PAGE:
In the month of Nisan, in the twentieth year of King Artaxerxes, when wine was before him, I took up the wine and gave it to the king. Now I had not been sad in his presence. And the king said to me, “Why is your face sad, seeing you are not sick? This is nothing but sadness of the heart.” Then I was very much afraid. I said to the king, “Let the king live forever! Why should not my face be sad, when the city, the place of my fathers’ graves, lies in ruins, and its gates have been destroyed by fire?” Then the king said to me, “What are you requesting?” So I prayed to the God of heaven. And I said to the king, “If it pleases the king, and if your servant has found favor in your sight, that you send me to Judah, to the city of my fathers’ graves, that I may rebuild it.” And the king said to me (the queen sitting beside him), “How long will you be gone, and when will you return?” So it pleased the king to send me when I had given him a time. And I said to the king, “If it pleases the king, let letters be given me to the governors of the province Beyond the River, that they may let me pass through until I come to Judah, and a letter to Asaph, the keeper of the king’s forest, that he may give me timber to make beams for the gates of the fortress of the temple, and for the wall of the city, and for the house that I shall occupy.” And the king granted me what I asked, for the good hand of my God was upon me.

Nehemiah Inspects Jerusalem’s Walls

 9 Then I came to the governors of the province Beyond the River and gave them the king’s letters. Now the king had sent with me officers of the army and horsemen. 10 But when Sanballat the Horonite and Tobiah the Ammonite servant heard this, it displeased them greatly that someone had come to seek the welfare of the people of Israel.11 So I went to Jerusalem and was there three days. 12 Then I arose in the night, I and a few men with me. And I told no one what my God had put into my heart to do for Jerusalem. There was no animal with me but the one on which I rode. 13 I went out by night by the Valley Gate to the Dragon Spring and to the Dung Gate, and I inspected the walls of Jerusalem that were broken down and its gates that had been destroyed by fire. 14 Then I went on to the Fountain Gate and to the King’s Pool, but there was no room for the animal that was under me to pass. 15 Then I went up in the night by the valley and inspected the wall, and I turned back and entered by the Valley Gate, and so returned. 16 And the officials did not know where I had gone or what I was doing, and I had not yet told the Jews, the priests, the nobles, the officials, and the rest who were to do the work.17 Then I said to them, “You see the trouble we are in, how Jerusalem lies in ruins with its gates burned. Come, let us build the wall of Jerusalem, that we may no longer suffer derision.” 18 And I told them of the hand of my God that had been upon me for good, and also of the words that the king had spoken to me. And they said, “Let us rise up and build.” So they strengthened their hands for the good work. 19 But when Sanballat the Horonite and Tobiah the Ammonite servant and Geshem the Arab heard of it, they jeered at us and despised us and said, “What is this thing that you are doing? Are you rebelling against the king?” 20 Then I replied to them, “The God of heaven will make us prosper, and we his servants will arise and build, but you have no portion or right or claim in Jerusalem.”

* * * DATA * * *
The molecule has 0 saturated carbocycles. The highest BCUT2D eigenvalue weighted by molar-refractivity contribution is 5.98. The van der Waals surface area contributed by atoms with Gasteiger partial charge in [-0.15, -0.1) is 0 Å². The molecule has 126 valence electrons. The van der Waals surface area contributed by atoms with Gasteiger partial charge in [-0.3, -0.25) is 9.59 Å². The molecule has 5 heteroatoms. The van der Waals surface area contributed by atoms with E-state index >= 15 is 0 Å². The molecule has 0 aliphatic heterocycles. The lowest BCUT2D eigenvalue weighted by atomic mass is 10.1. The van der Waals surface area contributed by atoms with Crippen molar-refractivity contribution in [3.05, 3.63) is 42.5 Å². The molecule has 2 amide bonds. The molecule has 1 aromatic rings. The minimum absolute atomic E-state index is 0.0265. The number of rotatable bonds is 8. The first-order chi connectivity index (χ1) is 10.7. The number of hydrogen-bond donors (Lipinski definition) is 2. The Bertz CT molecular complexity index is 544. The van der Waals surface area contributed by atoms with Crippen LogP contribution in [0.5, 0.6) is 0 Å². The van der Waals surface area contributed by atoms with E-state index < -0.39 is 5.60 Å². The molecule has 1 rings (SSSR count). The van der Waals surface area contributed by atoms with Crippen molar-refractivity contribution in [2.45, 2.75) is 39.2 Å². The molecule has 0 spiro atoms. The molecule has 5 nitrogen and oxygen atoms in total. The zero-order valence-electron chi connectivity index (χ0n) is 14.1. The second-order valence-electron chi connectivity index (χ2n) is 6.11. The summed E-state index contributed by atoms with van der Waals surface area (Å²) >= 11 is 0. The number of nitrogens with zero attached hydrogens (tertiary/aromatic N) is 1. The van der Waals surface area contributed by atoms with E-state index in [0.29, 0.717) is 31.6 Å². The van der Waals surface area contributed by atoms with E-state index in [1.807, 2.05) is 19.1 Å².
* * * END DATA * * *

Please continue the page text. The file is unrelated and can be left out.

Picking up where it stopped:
Sermon Recap

Seven steps Nehemiah took to accomplish this great work God called him to:

  1. Pray
  2. Fast
  3. Plan
  4. Risk
  5. Work
  6. Persevere
  7. Trust the good hand of God
David Platt

David Platt serves as a pastor in metro Washington, D.C. He is the founder of Radical.

David received his Ph.D. from New Orleans Baptist Theological Seminary and is the author of Don’t Hold Back, Radical, Follow MeCounter CultureSomething Needs to ChangeBefore You Vote, as well as the multiple volumes of the Christ-Centered Exposition Commentary series.

Along with his wife and children, he lives in the Washington, D.C. metro area.